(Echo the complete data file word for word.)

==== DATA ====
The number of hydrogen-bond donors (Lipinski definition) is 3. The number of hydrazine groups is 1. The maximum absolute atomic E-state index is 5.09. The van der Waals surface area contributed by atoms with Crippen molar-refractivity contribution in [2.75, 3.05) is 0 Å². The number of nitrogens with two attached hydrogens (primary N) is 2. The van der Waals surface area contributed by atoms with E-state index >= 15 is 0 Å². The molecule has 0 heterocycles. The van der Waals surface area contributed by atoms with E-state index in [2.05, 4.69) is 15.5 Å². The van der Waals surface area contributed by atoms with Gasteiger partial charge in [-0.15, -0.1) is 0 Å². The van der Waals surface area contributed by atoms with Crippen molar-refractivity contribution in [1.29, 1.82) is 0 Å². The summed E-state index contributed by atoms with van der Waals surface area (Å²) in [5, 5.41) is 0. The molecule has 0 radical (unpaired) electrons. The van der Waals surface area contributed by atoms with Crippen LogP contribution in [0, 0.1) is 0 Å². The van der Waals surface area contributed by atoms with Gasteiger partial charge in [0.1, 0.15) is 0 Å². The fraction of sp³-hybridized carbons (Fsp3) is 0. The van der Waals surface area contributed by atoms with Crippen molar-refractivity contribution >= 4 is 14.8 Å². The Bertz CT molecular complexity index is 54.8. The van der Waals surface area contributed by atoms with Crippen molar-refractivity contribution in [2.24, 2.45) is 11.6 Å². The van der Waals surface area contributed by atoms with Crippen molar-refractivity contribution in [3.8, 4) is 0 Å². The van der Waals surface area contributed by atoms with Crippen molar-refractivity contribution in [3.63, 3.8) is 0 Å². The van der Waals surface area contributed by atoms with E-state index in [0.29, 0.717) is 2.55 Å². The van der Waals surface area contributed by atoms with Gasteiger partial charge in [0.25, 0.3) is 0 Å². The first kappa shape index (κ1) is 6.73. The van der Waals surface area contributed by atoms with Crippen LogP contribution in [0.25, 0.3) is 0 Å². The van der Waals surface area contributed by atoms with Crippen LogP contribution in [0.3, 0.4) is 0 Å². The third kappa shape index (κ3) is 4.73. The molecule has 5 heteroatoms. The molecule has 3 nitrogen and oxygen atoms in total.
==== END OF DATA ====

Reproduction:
The number of hydrogen-bond donors (Lipinski definition) is 3. The number of hydrazine groups is 1. The maximum absolute atomic E-state index is 5.09. The van der Waals surface area contributed by atoms with Crippen molar-refractivity contribution in [2.75, 3.05) is 0 Å². The number of nitrogens with two attached hydrogens (primary N) is 2. The van der Waals surface area contributed by atoms with E-state index >= 15 is 0 Å². The molecule has 0 heterocycles. The van der Waals surface area contributed by atoms with E-state index in [2.05, 4.69) is 15.5 Å². The van der Waals surface area contributed by atoms with Gasteiger partial charge in [-0.15, -0.1) is 0 Å². The van der Waals surface area contributed by atoms with Crippen molar-refractivity contribution in [1.29, 1.82) is 0 Å². The summed E-state index contributed by atoms with van der Waals surface area (Å²) in [5, 5.41) is 0. The molecule has 0 radical (unpaired) electrons. The van der Waals surface area contributed by atoms with Crippen LogP contribution in [0, 0.1) is 0 Å². The van der Waals surface area contributed by atoms with Gasteiger partial charge in [0.1, 0.15) is 0 Å². The fraction of sp³-hybridized carbons (Fsp3) is 0. The van der Waals surface area contributed by atoms with Crippen molar-refractivity contribution >= 4 is 14.8 Å². The Bertz CT molecular complexity index is 54.8. The van der Waals surface area contributed by atoms with Crippen molar-refractivity contribution in [2.24, 2.45) is 11.6 Å². The van der Waals surface area contributed by atoms with Crippen molar-refractivity contribution in [3.8, 4) is 0 Å². The van der Waals surface area contributed by atoms with Crippen molar-refractivity contribution in [3.63, 3.8) is 0 Å². The van der Waals surface area contributed by atoms with E-state index in [0.29, 0.717) is 2.55 Å². The van der Waals surface area contributed by atoms with Gasteiger partial charge in [0.25, 0.3) is 0 Å². The first kappa shape index (κ1) is 6.73. The van der Waals surface area contributed by atoms with Crippen LogP contribution in [0.25, 0.3) is 0 Å². The van der Waals surface area contributed by atoms with Crippen LogP contribution in [0.3, 0.4) is 0 Å². The third kappa shape index (κ3) is 4.73. The molecule has 5 heteroatoms. The molecule has 3 nitrogen and oxygen atoms in total.